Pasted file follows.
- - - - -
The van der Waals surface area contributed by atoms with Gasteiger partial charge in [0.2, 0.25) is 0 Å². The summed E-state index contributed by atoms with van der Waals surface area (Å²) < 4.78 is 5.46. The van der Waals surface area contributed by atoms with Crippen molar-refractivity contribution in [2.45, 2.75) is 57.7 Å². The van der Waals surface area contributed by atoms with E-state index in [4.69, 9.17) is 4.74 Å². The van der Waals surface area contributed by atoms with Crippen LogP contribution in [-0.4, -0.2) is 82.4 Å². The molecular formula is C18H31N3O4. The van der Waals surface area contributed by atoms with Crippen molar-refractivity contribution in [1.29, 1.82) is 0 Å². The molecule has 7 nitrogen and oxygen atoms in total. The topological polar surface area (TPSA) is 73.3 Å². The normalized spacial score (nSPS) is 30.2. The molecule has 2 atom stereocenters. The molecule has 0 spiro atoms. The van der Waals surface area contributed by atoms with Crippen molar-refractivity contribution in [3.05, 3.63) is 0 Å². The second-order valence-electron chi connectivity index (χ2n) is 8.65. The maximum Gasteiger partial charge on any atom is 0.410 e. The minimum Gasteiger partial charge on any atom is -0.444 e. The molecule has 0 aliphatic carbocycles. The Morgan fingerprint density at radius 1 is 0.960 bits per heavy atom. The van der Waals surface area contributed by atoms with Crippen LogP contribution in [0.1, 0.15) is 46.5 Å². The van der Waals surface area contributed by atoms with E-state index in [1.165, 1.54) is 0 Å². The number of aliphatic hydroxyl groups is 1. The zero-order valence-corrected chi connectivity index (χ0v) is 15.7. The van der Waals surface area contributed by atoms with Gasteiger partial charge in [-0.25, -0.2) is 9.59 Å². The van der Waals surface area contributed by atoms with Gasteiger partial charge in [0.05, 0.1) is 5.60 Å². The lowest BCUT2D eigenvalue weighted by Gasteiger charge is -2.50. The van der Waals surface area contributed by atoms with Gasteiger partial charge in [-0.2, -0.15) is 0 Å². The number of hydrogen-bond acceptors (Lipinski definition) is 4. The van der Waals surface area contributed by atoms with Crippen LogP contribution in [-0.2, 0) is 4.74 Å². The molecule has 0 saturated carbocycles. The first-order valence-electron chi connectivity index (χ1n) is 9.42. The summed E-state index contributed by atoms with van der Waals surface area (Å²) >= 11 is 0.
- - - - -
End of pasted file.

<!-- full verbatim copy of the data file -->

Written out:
The van der Waals surface area contributed by atoms with Gasteiger partial charge in [0.2, 0.25) is 0 Å². The summed E-state index contributed by atoms with van der Waals surface area (Å²) < 4.78 is 5.46. The van der Waals surface area contributed by atoms with Crippen molar-refractivity contribution in [2.45, 2.75) is 57.7 Å². The van der Waals surface area contributed by atoms with E-state index in [4.69, 9.17) is 4.74 Å². The van der Waals surface area contributed by atoms with Crippen LogP contribution in [-0.4, -0.2) is 82.4 Å². The molecular formula is C18H31N3O4. The van der Waals surface area contributed by atoms with Crippen molar-refractivity contribution in [1.29, 1.82) is 0 Å². The molecule has 7 nitrogen and oxygen atoms in total. The topological polar surface area (TPSA) is 73.3 Å². The normalized spacial score (nSPS) is 30.2. The molecule has 2 atom stereocenters. The molecule has 0 spiro atoms. The van der Waals surface area contributed by atoms with Crippen molar-refractivity contribution in [3.05, 3.63) is 0 Å². The second-order valence-electron chi connectivity index (χ2n) is 8.65. The maximum Gasteiger partial charge on any atom is 0.410 e. The minimum Gasteiger partial charge on any atom is -0.444 e. The molecule has 0 aliphatic carbocycles. The Morgan fingerprint density at radius 1 is 0.960 bits per heavy atom. The van der Waals surface area contributed by atoms with Crippen LogP contribution in [0.1, 0.15) is 46.5 Å². The van der Waals surface area contributed by atoms with E-state index in [1.165, 1.54) is 0 Å². The number of aliphatic hydroxyl groups is 1. The zero-order valence-corrected chi connectivity index (χ0v) is 15.7. The van der Waals surface area contributed by atoms with Gasteiger partial charge in [-0.25, -0.2) is 9.59 Å². The van der Waals surface area contributed by atoms with Gasteiger partial charge in [0.05, 0.1) is 5.60 Å². The lowest BCUT2D eigenvalue weighted by Gasteiger charge is -2.50. The van der Waals surface area contributed by atoms with Gasteiger partial charge in [-0.2, -0.15) is 0 Å². The number of hydrogen-bond acceptors (Lipinski definition) is 4. The van der Waals surface area contributed by atoms with Crippen LogP contribution in [-0.2, 0) is 4.74 Å². The molecule has 0 saturated carbocycles. The first-order valence-electron chi connectivity index (χ1n) is 9.42. The summed E-state index contributed by atoms with van der Waals surface area (Å²) >= 11 is 0.